HyVee baby contest


Everyone thinks their baby is the cutest. But when prizes are at stake – suddenly, things can get ugly. And it may get even uglier before it’s over.

That’s what the Iowa-based Hy-Vee grocery chain discovered, after it innocently launched a “Cutest Baby and Toddler Contest” on its Facebook page earlier this month. More than 2000 people entered, but critics soon began crying foul, that some weren’t following the rules. And it got even more contentious, when some questioned whether it was really about whose baby was the cutest, or whether it was more about who could come up with the most emotional story designed to play to people’s sympathies.

All this for a year’s worth of free diapers, wipes and baby food. Even “Toddlers & Tiaras” isn’t quite this controversial and competitive.

The rules stated that entrants had to submit “an original, homemade photo”. But some entries appeared to be from professional photo shoots, and other submissions consisted of a collage of photos. “Will those photos be removed for disregarding the rules?” one Facebook commenter asked. “I don’t want to vote for people who disregard the rules.” Others were more blunt: “A cheater is a cheater. Everyone needs to protest this ‘contest’ and withdraw.” Still others complained that some entrants played up their babies’ medical issues, to earn sympathy votes.


Hy-Vee yesterday tried to defuse the situation. “We apologize sincerely for any aggravation our contest might have caused,” it posted on its Facebook page. The arguments, it said, “have turned a fun contest into something contentious and, frankly, not very fun at all.” Hy-Vee pointed out that it was using a Facebook application to record votes, that’s designed to “assure accuracy and thwart digital ‘ballot stuffing’.”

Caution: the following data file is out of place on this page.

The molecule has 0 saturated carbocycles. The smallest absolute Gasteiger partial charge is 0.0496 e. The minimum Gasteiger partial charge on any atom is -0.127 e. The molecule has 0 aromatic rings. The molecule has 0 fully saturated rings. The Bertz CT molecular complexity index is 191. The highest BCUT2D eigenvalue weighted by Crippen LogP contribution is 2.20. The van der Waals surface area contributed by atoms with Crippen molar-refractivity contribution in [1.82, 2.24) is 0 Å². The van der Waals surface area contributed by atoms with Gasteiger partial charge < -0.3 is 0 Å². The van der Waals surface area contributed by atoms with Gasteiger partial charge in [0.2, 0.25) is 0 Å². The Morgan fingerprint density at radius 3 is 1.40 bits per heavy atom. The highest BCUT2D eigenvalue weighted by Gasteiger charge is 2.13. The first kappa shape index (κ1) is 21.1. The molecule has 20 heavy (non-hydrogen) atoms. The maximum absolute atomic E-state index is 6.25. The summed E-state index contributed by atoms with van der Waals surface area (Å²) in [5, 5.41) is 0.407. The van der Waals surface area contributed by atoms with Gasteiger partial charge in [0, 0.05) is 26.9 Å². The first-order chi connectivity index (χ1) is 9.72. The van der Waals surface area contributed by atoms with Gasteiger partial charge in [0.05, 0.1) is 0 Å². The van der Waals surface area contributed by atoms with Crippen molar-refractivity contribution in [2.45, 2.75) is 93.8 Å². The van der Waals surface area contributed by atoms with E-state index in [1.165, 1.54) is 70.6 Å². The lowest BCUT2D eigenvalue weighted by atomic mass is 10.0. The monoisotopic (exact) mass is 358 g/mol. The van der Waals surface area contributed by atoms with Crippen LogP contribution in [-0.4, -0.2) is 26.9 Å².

Other, similar contests have gone awry in that way. Earlier this week, a British baby photo Facebook contest had to be stopped and relaunched from scratch, after concerns that some were using multiple email addresses to submit votes. There are also organized groups designed to manipulate Facebook contests – “Facebook Vote Exchanges” allow users to connect, and vote for each other in whatever contest they’re each entered into.

There’s no indication that any kind of ballot-stuffing is going on in Hy-Vee’s contest. It’s already controversial enough as it is. Voting will continue until March 4, and the winner, Hy-Vee pointed out, “is required to sign a legal document stating that his or her photo complies with the rules of the contest.” Which raises the possibility that a top vote-getter that appears to be violating the rules, will not end up the winner at all. And that could ultimately make an already contentious competition, even more so.

“Honestly, aren’t all babies cute?” Hy-Vee later posted, hopefully. “No,” several commenters responded. “They’re precious but not cute,” added another.

When it comes to cutest baby contests, sometimes you just can’t win.


  1. I think its wrong when you put 2 pictures up and one is of a sickly baby what is that- thats not a cute or precious picture..thats playing dirty and going for sympathy votes… I feel if she wins the 2nd runner up should get the same prize!!!!!

    • The photo you are talking about was sent to the people running the contest prior to it being posted, to make sure it was ok for the contest. It is sad that grown adults have gotten so out of hand over this little contest.

    • Yes, playing dirty is exactly what her parents had in mind when she was born over 3 months early and shouldn’t be alive. They planned to almost lose their baby and go through unbelievable emotional pain and financial stress, just to win a contest.
      Way to have compassion, you complete twit.

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